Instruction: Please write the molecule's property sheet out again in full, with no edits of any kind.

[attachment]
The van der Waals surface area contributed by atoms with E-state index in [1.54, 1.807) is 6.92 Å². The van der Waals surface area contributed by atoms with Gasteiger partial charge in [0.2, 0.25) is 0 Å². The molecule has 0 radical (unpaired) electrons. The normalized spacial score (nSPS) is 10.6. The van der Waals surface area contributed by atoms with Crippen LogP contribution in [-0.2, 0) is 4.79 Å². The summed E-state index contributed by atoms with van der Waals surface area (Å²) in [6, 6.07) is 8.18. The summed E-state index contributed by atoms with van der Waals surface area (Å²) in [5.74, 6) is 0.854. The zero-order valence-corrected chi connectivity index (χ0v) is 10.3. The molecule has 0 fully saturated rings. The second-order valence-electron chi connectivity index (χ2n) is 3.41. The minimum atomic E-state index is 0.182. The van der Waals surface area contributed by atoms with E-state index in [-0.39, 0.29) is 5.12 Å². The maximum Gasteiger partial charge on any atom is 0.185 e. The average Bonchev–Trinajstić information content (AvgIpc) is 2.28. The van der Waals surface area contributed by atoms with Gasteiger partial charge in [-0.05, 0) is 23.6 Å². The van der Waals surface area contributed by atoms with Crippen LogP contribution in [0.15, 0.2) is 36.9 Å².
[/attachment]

The van der Waals surface area contributed by atoms with E-state index in [1.54, 1.807) is 6.92 Å². The van der Waals surface area contributed by atoms with Gasteiger partial charge in [0.2, 0.25) is 0 Å². The molecule has 0 radical (unpaired) electrons. The normalized spacial score (nSPS) is 10.6. The van der Waals surface area contributed by atoms with Crippen LogP contribution in [-0.2, 0) is 4.79 Å². The summed E-state index contributed by atoms with van der Waals surface area (Å²) in [6, 6.07) is 8.18. The summed E-state index contributed by atoms with van der Waals surface area (Å²) in [5.74, 6) is 0.854. The zero-order valence-corrected chi connectivity index (χ0v) is 10.3. The molecule has 0 fully saturated rings. The second-order valence-electron chi connectivity index (χ2n) is 3.41. The minimum atomic E-state index is 0.182. The van der Waals surface area contributed by atoms with E-state index in [-0.39, 0.29) is 5.12 Å². The maximum Gasteiger partial charge on any atom is 0.185 e. The average Bonchev–Trinajstić information content (AvgIpc) is 2.28. The van der Waals surface area contributed by atoms with Gasteiger partial charge in [-0.05, 0) is 23.6 Å². The van der Waals surface area contributed by atoms with Crippen LogP contribution in [0.15, 0.2) is 36.9 Å².